Todays post is nothing that you would expect to read in your average travel blog, but this is not an average travel blog, right? As much as I enjoy writing about the nice, cool and interesting things that I come across on my journey, its simply not nice and freaky all the time. Sometimes its not going as planned, and that has to reflect in this blog as well.
So, let’s start from the beginning. Five days ago I rode a scooter for the very first time in my life. It was a good experience, apart from me crashing on a parking lot, running the scooter across my feet, hitting another scooter and crashing through a wooden blockade. This incident left marks. I now have a lot more respect of scooters and I got quite a few injuries on both my feet.
I got a few excoriations and a big blister on my right foot. Over the last days I used my almost non-existing medical knowledge to treat my wounds and prevent an infection. To me, everything seemed pretty fine, at least until yesterday. While my blistered right foot healed (even though very slowly) my left foot started to swell badly late in the afternoon. I did not see this coming, as the left foot was definitely less injured and only had smaller scratches and wounds. It also started hurting badly, and so I made the decision to visit the Hospital of Pai early in the morning of the coming day.
And that was pretty much exactly what I did. I took the scooter to the hospital and the fun part began. After walking into the main entrance of the facility I was unsure how to proceed from here. There were about two dozen people sitting in the waiting area, what for was unclear. After looking around a bit, I realized that everybody had a ticket in their hands. On the second look I found the dispenser, and with my ticket #36 I sat down. I wondered were the digital monitor is that calls your ticket when its your turn, and after asking an old women I knew that I would have to wait for “sǎam sìp hok” (Number 36 in Thai) being called.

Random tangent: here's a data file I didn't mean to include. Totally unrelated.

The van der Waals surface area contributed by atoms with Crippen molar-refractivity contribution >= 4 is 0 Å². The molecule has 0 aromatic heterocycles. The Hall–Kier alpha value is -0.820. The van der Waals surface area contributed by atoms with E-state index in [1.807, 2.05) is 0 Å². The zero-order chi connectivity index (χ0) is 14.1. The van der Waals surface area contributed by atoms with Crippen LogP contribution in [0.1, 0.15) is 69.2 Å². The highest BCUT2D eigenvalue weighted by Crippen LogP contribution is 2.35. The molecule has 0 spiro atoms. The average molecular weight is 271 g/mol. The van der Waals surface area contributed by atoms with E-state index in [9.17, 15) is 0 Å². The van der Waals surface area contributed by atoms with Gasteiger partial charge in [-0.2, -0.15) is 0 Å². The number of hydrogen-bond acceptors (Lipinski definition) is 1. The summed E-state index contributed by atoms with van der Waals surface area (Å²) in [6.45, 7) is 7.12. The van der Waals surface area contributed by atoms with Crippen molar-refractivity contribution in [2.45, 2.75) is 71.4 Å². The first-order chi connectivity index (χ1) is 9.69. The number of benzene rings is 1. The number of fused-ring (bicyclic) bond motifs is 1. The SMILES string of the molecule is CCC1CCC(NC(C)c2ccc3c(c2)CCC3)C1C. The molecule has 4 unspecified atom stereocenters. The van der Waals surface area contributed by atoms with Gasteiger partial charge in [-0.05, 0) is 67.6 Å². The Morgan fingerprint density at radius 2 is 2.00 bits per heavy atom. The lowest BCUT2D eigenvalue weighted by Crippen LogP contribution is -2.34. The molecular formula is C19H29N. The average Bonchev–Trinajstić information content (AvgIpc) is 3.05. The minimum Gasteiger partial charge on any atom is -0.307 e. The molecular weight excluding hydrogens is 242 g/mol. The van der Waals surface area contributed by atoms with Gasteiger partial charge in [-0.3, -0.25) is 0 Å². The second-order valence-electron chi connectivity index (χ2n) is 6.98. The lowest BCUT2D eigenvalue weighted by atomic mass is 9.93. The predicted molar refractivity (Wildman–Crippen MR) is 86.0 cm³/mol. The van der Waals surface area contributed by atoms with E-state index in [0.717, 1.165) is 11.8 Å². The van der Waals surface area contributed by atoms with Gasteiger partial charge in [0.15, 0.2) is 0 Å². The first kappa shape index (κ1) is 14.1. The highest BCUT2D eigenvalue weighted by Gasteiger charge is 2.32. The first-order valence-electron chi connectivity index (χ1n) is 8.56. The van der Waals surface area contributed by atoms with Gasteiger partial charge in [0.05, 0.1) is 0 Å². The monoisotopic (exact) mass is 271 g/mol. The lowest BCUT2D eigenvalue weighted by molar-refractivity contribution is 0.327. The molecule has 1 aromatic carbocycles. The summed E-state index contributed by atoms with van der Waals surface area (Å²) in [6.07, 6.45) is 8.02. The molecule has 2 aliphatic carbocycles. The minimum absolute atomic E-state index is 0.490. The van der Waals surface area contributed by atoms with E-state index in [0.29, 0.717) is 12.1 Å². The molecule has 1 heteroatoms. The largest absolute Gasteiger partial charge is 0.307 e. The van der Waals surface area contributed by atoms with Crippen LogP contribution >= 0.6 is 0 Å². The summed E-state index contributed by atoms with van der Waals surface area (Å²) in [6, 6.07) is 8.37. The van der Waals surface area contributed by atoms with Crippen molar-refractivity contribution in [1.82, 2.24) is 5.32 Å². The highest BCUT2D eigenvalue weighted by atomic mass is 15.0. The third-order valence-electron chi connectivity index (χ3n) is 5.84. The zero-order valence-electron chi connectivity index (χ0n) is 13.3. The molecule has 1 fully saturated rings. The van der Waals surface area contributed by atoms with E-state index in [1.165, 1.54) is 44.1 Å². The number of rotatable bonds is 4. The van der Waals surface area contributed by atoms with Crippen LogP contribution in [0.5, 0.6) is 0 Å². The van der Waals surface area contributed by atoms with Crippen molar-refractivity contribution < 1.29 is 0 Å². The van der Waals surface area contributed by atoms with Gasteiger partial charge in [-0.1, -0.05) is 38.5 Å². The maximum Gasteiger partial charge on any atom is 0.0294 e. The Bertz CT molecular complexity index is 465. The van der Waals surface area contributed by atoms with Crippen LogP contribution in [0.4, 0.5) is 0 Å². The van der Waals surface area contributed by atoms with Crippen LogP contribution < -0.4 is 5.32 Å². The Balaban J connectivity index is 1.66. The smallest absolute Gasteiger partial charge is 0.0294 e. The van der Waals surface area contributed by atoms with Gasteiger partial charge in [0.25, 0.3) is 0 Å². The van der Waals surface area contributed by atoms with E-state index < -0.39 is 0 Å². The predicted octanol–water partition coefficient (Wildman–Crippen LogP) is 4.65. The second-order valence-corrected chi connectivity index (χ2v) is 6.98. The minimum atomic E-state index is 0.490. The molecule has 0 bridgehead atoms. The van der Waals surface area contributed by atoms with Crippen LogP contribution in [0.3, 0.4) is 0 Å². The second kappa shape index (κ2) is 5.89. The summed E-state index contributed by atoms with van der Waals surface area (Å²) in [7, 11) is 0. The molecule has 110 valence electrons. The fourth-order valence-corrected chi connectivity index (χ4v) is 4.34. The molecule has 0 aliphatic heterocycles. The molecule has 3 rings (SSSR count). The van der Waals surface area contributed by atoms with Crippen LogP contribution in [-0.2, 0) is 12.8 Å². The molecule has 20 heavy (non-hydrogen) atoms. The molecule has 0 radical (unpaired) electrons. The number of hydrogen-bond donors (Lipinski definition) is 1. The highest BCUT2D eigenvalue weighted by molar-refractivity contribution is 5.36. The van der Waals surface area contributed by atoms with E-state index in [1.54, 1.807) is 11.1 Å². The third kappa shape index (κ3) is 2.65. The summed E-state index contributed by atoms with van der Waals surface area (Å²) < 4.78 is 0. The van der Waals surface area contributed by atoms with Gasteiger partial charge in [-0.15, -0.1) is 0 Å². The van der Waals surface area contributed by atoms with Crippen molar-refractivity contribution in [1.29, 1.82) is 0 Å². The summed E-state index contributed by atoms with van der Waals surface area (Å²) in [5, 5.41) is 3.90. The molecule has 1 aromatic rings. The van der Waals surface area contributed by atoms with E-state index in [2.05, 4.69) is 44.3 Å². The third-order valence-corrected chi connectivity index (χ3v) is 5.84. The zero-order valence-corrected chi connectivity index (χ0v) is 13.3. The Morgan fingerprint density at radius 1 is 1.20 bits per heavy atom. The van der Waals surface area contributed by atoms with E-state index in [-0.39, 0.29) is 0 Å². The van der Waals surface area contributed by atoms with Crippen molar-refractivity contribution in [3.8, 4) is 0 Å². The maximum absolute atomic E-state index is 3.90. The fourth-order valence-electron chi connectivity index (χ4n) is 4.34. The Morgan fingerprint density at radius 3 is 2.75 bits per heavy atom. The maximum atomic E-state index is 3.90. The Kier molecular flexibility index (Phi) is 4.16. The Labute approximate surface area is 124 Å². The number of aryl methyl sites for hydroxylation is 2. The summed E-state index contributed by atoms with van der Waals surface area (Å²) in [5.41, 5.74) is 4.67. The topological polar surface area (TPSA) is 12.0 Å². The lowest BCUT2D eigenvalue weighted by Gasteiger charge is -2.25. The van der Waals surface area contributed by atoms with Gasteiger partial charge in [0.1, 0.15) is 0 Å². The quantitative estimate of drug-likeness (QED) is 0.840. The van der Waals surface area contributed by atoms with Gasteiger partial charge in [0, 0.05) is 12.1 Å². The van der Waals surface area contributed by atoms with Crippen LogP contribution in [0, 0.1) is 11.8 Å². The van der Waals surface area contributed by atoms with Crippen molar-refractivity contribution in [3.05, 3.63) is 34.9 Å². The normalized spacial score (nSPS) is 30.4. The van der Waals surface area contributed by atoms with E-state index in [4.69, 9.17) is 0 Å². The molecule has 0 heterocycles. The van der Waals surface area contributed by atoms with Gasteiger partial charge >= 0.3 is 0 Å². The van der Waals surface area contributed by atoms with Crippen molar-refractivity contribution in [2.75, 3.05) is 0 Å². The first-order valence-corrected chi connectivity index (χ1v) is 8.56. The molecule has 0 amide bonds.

It turned out that the waiting ticket was not for a doctor, but for the information desk, from where you would get send to the right department. The women in charge of the information desk arrived about half an hour after me, and then quickly worked her way through all the waiting patients. I was told that before seeing a doctor, I would need a hospital pass, which I would get at counter two. Said, done. Counter two told me to wait a couple of minutes, so that they could put my information in their computer system. When this was finished, I was sent the the next waiting area, with my new waiting ticket #27.
In this room they actually had digital monitors for the waiting numbers, so that I could easily find out that it would take a long while. When I entered the room they called for #06, and during the next 30 minutes this did not show any progress. I waited about 1 1/2 hours before being called to the counter. I answered the ladies question “Whats the matter” with “My foot is swollen”. I was then put on a scale and had my blood pressure measured, before being told to sit down again and wait for the doctor. The way she said this gave me the feeling that it would not take too long, but I was wrong. I waited another hour before I got the chance to finally see a doctor.